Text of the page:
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We handle cases across the United States. Allen Stewart is licensed to practice law in Texas, California, New York, Pennsylvania, Missouri, North Carolina, Ohio and Arizona.

Foreclosure In Texas

Foreclosure is the process by which a mortgage holder obtains legal title to your home when you have failed to make monthly payments when due. In Texas, most foreclosures are done outside of court – this is called a nonjudicial foreclosure.

Texas law requires that your mortgage holder comply with state laws which require that you be sent a series of notices and given a period of time to reinstate your loan prior to foreclosing. Further, where a home equity loan or certain other liens are involved your creditor must get a court order approving the foreclosure before proceeding with the nonjudicial foreclosure process.

When will the foreclosure begin?
Generally speaking, most mortgage holders will wait until you are at least 120 days past due on your monthly payment before foreclosing. However, once the process begins your lender is only required to send you two notices before the foreclosure sale. The entire foreclosure process can be completed in less than 60 days.

What is the foreclosure process?
Most foreclosures are done in 3-steps:

1. Notice of Default with Intent to Accelerate – Under Texas law, your mortgage holder must send you a “demand letter” – that is a written notice giving you at least 20 days to “reinstate” your loan by paying all amounts due, including interest and penalties. However, some loans require that the mortgage holder allow additional time for reinstatement. For example, most FHA, VA, and home equity loans require that you be given at least 30 days to reinstate the loan.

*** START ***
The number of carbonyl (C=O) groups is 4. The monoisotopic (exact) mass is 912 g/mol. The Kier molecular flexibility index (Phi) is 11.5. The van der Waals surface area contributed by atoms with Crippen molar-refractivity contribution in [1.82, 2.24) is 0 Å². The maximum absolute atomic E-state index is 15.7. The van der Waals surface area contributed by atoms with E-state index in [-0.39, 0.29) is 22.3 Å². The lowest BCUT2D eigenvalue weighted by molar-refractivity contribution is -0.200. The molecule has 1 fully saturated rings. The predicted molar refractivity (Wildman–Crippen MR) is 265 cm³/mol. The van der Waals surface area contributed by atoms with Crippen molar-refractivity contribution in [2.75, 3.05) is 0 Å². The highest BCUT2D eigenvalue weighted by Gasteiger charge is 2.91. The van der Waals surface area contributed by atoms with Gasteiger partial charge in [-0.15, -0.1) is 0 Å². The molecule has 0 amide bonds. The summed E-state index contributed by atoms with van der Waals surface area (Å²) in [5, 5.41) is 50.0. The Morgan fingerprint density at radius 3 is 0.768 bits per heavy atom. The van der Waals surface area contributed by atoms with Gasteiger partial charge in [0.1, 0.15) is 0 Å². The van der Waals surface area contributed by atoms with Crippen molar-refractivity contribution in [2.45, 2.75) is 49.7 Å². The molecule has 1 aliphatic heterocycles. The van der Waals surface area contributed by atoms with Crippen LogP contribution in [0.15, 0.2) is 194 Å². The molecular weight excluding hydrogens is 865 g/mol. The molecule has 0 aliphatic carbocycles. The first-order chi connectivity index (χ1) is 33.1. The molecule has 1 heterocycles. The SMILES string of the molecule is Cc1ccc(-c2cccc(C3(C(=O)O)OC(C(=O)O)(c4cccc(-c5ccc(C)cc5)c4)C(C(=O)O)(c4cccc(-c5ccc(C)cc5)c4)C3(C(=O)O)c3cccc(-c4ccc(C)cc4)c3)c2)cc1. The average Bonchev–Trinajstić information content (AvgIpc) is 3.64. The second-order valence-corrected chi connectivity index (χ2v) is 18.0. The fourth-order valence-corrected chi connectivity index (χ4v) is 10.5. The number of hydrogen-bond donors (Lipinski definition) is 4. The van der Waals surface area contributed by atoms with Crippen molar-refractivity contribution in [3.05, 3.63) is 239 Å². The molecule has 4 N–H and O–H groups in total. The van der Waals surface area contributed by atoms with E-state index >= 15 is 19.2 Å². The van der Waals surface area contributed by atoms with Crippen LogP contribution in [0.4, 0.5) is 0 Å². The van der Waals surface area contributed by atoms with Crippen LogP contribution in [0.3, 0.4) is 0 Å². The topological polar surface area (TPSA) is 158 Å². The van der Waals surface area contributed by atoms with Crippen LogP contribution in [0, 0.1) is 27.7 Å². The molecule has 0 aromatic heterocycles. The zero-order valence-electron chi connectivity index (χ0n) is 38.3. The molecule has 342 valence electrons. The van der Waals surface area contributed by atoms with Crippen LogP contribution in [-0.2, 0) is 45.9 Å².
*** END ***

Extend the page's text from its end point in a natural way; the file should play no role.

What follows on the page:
2. Notice of Acceleration – If you failed to reinstate your loan within the time allowed, your mortgage holder will send you an “acceleration letter” informing you that you have failed to comply with the demand letter and further advising that the entire unpaid principle, accrued interest, including attorney’s fees and costs are immediately due and payable. At this point, you must pay the loan off or take other legal action to stop the foreclosure.

3. Notice of Foreclosure Sale and Sale – In Texas, all foreclosure sales are held on the first Tuesday of each month unless such Tuesday falls on January 1 or July 4. In such cases, the foreclosure sale is held on the first Wednesday of such month. Texas law requires that the notice of foreclosure sale be: 1) filed with the county clerk; 2) mailed to the borrower at their last known address; and 3) posted on the county courthouse door.

The sale is then held on the courthouse steps by public auction and your property will be sold to the highest bidder for cash. Anyone may bid the property, including your mortgage holder, who is given a bidding credit equal to the outstanding balance on your loan.

Exceptions to the General Rule
If you have a home equity loan, a tax lien, tax transfer loan, or owe assessments to a homeowner’s association, Texas law affords you additional rights. In such instances, a lawsuit and court order are usually required before your property can be posted for a foreclosure sale.